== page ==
Exciting Changes

Greetings,

We want to take a moment to share some exciting news with you regarding our real estate business. Our brokerage, John Hall & Associates, has been acquired by one of the largest real estate agencies in the southwest; Realty ONE Group.

Realty ONE Group has experienced exceptional growth with their state-of-the-art technology and professional office facilities. They have retained the exceptional leadership from John Hall & Associates; combining innovation with experience! 

We have physically moved to an office around the corner from our homes. In doing so we have opted to get new phone numbers and fax number.   We will be turning off the old toll free number in a couple of weeks.  The home/office and cell numbers you currently have will remain the same.   We have also abbreviated our email addresses.   (The old ones will work indefinitely.)  Our main website is undergoing remodeling so please be patient while we make it even better.  (We already were on Google’s first page….which is quite an accomplishment in the geek world.)

Thank you for your patience and understanding of this change.  We think it is a really good one. John Hall & Associates has a reputation since 1974 for outstanding service, integrity and professionalism.  Realty ONE brings us the technology to maintain our standing in today’s high tech world.

If you have any questions about this change, please contact us!

Should I keep/extend my Home Warranty Service?

My favorite answer – Yes, No, Maybe

Yes – a home warranty service is another insurance policy on your home. If something breaks getting it repaired/replaced for a fixed cost is a ‘good thing’ . Not having an unexpected bill for getting your garage door fixed, AC repaired, hot water heater replaced… and it is nice to know you have someone to call when something quits on you.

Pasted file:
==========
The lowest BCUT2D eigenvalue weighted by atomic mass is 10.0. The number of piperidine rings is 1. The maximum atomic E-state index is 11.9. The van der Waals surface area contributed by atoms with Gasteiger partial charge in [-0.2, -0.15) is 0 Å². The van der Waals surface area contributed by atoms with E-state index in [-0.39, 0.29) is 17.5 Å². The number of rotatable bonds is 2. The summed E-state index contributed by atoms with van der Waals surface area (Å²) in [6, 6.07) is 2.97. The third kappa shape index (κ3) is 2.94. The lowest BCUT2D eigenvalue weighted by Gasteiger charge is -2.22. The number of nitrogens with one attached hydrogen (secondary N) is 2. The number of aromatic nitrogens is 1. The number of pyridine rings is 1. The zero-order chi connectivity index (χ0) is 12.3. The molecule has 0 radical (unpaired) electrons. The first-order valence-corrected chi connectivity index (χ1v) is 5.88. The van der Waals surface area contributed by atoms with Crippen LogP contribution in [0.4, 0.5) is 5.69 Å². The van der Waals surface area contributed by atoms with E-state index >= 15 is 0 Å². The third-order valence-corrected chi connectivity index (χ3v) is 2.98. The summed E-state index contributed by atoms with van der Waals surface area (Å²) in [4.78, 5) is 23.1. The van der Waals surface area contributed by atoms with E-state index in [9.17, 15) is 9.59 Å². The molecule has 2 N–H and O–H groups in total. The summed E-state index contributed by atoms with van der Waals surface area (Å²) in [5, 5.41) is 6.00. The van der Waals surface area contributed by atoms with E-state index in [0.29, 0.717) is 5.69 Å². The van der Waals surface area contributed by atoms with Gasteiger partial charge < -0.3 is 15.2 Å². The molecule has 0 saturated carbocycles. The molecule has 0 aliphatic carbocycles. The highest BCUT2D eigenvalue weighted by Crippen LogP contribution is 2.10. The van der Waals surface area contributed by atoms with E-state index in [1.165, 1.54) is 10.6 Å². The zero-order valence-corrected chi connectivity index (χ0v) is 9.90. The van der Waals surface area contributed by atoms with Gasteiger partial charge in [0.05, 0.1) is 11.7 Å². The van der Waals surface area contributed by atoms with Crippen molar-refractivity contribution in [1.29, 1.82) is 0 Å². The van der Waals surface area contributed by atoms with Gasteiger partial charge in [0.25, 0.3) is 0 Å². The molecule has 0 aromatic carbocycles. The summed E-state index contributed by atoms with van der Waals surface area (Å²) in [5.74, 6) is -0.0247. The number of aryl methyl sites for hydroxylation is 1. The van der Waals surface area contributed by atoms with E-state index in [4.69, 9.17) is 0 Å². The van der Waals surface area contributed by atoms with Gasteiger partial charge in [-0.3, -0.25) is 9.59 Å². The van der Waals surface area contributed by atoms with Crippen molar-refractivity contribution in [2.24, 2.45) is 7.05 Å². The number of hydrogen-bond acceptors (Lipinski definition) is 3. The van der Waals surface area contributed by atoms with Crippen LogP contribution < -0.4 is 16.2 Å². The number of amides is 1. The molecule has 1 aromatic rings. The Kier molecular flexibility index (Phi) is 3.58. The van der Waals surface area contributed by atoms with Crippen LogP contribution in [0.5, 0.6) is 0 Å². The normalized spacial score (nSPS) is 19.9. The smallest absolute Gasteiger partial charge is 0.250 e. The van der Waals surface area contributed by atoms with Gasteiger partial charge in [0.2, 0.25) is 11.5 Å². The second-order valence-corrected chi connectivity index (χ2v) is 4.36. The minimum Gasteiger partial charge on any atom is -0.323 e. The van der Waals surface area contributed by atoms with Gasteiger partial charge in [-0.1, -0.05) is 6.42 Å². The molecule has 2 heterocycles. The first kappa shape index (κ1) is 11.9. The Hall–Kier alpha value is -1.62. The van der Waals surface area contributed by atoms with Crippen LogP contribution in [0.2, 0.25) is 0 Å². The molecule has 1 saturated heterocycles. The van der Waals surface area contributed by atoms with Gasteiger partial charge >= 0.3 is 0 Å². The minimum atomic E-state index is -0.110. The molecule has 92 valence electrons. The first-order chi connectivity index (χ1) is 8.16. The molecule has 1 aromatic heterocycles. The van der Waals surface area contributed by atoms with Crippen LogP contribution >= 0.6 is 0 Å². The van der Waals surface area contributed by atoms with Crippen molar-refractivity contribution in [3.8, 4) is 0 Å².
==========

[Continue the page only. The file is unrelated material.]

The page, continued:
No – You have a new home, just built and all of the appliances are warranted from the manufacturer, the house is still covered by the builders warranty.  Everything in the home is still covered, so no need to get an additional plan.   If this is you… a good idea is to contact the AC manufacturer to see if you can extend the purchase warranty.

Maybe – Your house is not brand new, but you realize the appliances/AC is older but you are going to upgrade and remodel.  If you are looking to put in a larger AC unit than is the minimum size requirement, or upgrade your appliances, then maybe getting/renewing your home warranty isn’t the best option.

So should you get/renew/keep your home warranty service… yes, no, maybe

Risks to living in a 55+ community…

Risks to living in a 55+ community are not as has been recently reported, the risk is not having a surviving spouse less than 55 years old having to sell, but grandchildren!

  • A recent article in the Arizona Republic “ Homebuilders pin hopes on retiring Baby Boomers” mistakenly wrote that “ …if the husband died before the wife turned 55, she would most likely be forced to sell the home and would not be allowed to remain there alone.”

The surviving spouse if under 55 is covered by the HUD regulation of 80/20.  Only 80% of the residents need be 55 or more.  The remaining 20% is designed to cover the heirs. That 80% is carefully monitored and checked every 2 years.  To drop under that 80% is a fearful thing in these communities and puts them at risk for losing their Fair Housing exemption and turning overnight into a multigenerational community.